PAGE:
Extracellular proteases including thrombin are involved in numerous biological processes and play major roles in a variety of human diseases. The spatial and temporal patterns of activation of proteases in vivo control their biological role in diseases and amenability to therapeutic targeting. Previously we developed activatable cell-penetrating peptides (ACPPs) to monitor matrix metalloproteinase (MMP) and elastase activity in tumors. Later ACPPs detect thrombin activation in atherosclerosis and brain injury. We have now modified the thrombin ACPP in two independent ways, 1) to provide a FRET-dependent emission ratiometric readout and 2) to accelerate the kinetics of cleavage by thrombin. Emission ratioing improves kinetic detection of enzyme activity, because it reflects the ratio of cleaved versus uncleaved probe but cancels out total probe concentration, illumination intensity, detection sensitivity, and tissue thickness. Because pharmacokinetic washout of the uncleaved probe is not necessary, yet the cleavage converts a diffusible substrate into an immobilized product, thrombin activity can be imaged in real time with good spatial resolution. Meanwhile, placement of norleucine-threonine (Nle-Thr) at the P4-P3 substrate positions accelerates the kinetics of thrombin cleavage by 1–2 orders of magnitude, while preserving selectivity against related proteases. The new ratiometric ACPPs detect localized thrombin activation in rapidly forming blood clots minutes after probe injection, and the signal is inhibited by thrombin specific inhibitors.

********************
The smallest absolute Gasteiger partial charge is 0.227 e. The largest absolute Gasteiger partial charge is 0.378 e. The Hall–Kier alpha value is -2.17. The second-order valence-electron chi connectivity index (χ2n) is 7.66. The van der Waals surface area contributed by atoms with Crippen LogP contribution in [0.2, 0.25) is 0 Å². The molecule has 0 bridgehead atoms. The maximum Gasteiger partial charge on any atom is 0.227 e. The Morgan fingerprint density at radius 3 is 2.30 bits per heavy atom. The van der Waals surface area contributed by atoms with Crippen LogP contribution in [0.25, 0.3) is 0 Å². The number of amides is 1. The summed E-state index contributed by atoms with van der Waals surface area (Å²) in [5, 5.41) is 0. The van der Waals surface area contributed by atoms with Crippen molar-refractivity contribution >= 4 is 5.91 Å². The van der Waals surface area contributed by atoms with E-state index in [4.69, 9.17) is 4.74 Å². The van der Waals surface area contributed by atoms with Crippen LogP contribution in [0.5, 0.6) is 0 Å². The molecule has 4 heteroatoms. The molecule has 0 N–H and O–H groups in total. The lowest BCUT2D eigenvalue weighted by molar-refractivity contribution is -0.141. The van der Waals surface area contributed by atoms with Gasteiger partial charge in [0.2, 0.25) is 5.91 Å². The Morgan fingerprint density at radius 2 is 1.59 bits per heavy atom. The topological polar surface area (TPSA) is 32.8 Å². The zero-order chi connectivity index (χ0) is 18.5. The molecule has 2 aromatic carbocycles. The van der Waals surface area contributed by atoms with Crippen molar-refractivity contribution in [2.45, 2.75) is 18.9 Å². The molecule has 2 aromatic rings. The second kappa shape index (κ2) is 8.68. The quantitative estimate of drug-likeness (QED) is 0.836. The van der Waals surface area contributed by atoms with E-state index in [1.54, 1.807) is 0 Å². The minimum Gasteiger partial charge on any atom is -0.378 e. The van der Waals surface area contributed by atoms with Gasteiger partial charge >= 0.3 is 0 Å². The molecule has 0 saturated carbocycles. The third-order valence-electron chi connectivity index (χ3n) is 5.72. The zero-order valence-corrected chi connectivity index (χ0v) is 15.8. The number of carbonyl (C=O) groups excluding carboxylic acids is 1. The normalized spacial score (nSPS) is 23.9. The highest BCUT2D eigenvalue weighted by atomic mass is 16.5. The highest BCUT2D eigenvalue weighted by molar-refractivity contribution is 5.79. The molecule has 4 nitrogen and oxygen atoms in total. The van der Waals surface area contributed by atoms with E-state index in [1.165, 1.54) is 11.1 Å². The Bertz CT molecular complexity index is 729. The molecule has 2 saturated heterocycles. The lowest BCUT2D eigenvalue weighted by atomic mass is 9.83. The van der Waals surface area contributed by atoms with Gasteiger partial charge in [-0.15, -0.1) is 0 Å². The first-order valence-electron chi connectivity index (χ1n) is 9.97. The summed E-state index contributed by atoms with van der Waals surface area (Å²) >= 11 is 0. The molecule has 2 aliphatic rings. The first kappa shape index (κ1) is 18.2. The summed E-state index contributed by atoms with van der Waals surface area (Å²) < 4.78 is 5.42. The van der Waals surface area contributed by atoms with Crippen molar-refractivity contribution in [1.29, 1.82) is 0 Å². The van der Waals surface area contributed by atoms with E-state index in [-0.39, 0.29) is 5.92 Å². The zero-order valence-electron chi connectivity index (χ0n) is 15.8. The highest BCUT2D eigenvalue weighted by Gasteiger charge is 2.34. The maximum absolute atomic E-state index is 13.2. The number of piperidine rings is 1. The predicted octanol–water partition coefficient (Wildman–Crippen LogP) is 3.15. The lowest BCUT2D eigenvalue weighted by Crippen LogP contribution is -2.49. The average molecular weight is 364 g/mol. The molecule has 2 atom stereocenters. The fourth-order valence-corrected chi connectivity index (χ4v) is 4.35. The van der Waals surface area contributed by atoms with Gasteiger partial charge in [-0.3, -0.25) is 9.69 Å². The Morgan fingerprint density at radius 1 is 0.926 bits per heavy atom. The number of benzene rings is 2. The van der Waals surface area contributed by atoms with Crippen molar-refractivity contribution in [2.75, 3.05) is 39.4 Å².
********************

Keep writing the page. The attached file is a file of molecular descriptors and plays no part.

Thrombin is a serine protease and a key regulator of blood coagulation. It is responsible for the proteolytic cleavage and activation of multiple coagulation factors including Factor V, VIII, XI, as well as fibrinogen and protein C.1–2 Thrombin also cleaves and activates protease-activated receptors (PARs) which are highly expressed on platelets, endothelial cells, myocytes, and neurons.3–5 Thrombin is a major therapeutic target for thrombosis and stroke intervention/prevention through indirect inhibitors such as heparin or warfarin, and direct inhibitors hirudin (divalent), and argatroban (monovalent).6, 7 In addition to its role in thrombosis and stroke,8–11 thrombin is reported as a relevant player in cardiovascular disease,12, 13 renal injury,14 and cancer.15 Activatable cell-penetrating peptides (ACPPs) target various cargos, including fluorescent imaging agents, to sites of protease activity in vivo.16–19 ACPPs consist of a polycationic cell-penetrating peptide attached to a cargo and a polyanionic inhibitory domain with a protease-cleavable linker. Probe activation and cargo uptake depend on localized proteolysis of the linker sequence that connects the polyanionic and polycationic domains, which converts the probe to an adherent form. This method provides detection of spatially localized enzymatic activity in living tissues through the accumulation of cleaved probe. ACPPs have been previously reported that target MMPs16, 17 and elastases20 in tumors. A thrombin-activated ACPP with cleavage sequence DPRSFL, from the PAR1 receptor was recently reported for monitoring thrombin activation in atherosclerotic plaques.21 This ACPP is efficiently cleaved by thrombin and accumulates in atherosclerotic plaques with increasing signal depending on plaque load. An optimized and more selective thrombin-cleavable ACPP with a substrate sequence of PPRSFL has also been used to measure thrombin activation after brain injury.22 Each of these ACPPs included a single fluorophore (Cy5) and therefore quantitative measurement required time to allow uncleaved peptide to wash out of the target tissue before the contrast could be seen. Probes based on fluorescence dequenching have previously been used to detect thrombin activity during clot formation, but many factors other than enzyme activity also affect fluorescence intensity, and diffusion of the agent after cleavage limits signal intensity at the site of protease activation.23 In this report, we describe a new ratiometric ACPP that combines the triggered retention inherent to ACPPs with the advantages of spectral imaging to detect spatial and temporal changes in thrombin activity in vivo within minutes of tail amputation. We also disclose a new substrate sequence that is cleaved by thrombin 1–2 orders of magnitude faster than its predecessors, derived from protease-activated receptor-1 (PAR-1), one of the most important natural thrombin substrates.